The Netherlands to help UN missions to protect civilians more effectively
The Kingdom of the Netherlands is to train African and European military and civilian leaders of UN missions to protect civilians more effectively in conflicts in Africa. The United States and Rwanda will also be involved in these efforts.
The Netherlands is to hold a conference on the subject in 2016. It will follow up on a summit convened by President Obama in the margins of the UN General Assembly in New York last Monday, about strengthening UN peacekeeping missions. Prime Minister Mark Rutte was one of the speakers at the summit, which was co-hosted by the Netherlands at the request of the United States.
The protection of civilians during war and other conflicts is a major priority for both the UN and the Kingdom of the Netherlands. The training is aimed at helping UN troops to protect civilians more effectively, for example by improving cooperation between military, civilian and police personnel in UN missions. A political declaration was presented in Rwanda earlier this year, with Dutch and other support, on the importance of effective protection of civilians during missions. The principles of the declaration will form the basis of the conference.
The Netherlands also helps in other ways to strengthen UN missions, which increasingly operate in complex and dangerous settings. Good information is essential, so the Netherlands will help the UN to develop its intelligence capabilities for future peace operations. Conflicts are increasing around the world and demand for UN peace missions is growing. This is one reason why missions need to be more effective, in the view of foreign minister Bert Koenders, who also took part in President Obama’s summit.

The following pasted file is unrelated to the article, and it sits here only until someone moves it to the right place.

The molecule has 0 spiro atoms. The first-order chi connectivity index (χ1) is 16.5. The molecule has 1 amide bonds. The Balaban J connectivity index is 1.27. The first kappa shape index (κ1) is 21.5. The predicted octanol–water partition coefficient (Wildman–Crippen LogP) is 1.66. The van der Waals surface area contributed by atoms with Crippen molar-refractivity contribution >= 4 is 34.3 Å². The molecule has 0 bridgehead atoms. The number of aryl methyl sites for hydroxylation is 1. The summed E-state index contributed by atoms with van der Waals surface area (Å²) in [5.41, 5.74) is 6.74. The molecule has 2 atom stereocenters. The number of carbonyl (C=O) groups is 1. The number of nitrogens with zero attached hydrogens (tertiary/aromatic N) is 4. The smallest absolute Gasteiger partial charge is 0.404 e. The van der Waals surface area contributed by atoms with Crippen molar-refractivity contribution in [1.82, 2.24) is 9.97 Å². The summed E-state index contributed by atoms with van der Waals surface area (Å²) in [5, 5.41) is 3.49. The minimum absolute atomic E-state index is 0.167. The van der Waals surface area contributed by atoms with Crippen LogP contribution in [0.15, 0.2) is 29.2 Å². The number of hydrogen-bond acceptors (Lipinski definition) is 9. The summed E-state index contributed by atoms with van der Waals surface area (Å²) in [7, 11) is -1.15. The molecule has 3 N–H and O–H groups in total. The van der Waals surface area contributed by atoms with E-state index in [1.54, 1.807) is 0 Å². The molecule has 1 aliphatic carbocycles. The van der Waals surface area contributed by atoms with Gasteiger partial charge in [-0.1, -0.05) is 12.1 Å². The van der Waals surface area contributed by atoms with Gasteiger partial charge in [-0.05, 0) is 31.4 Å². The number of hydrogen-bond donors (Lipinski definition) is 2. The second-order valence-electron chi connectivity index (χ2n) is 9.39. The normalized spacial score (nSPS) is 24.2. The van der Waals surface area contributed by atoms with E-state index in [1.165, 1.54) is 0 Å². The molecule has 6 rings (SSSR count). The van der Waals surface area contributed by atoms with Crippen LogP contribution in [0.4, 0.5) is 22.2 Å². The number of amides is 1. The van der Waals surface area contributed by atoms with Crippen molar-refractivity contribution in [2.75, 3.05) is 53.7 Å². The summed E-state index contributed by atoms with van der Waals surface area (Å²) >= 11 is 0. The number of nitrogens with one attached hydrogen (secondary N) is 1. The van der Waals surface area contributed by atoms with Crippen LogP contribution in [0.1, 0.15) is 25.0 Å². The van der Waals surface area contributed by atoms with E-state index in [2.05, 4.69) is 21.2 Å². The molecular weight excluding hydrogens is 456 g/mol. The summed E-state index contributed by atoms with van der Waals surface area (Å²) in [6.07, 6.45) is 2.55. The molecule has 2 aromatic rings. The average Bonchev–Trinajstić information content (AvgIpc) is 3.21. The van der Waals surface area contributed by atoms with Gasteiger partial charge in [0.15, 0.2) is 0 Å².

Since 2013 the Netherlands has been making a major contribution to the intelligence activities of the UN mission in Mali (MINUSMA). The intention is to share the lessons learned there with other countries that are currently involved in UN missions, or likely to participate in the future. The Ministry of Defence is organising an expert meeting for this purpose in 2016. During the recent New York summit, the Netherlands also announced that it would extend its involvement in Mali until the end of 2016.
The Netherlands is also making a one-off contribution of €500,000 to the UN to enable faster and more targeted requests to contribute troops and other capabilities needed for its missions. The Netherlands attaches great value to these missions, because the UN is often the only organisation authorised to intervene in conflict situations. Since 1947 the Netherlands has contributed to over 60 UN-mandated missions in at least 30 countries, deploying more than 125,000 men and women.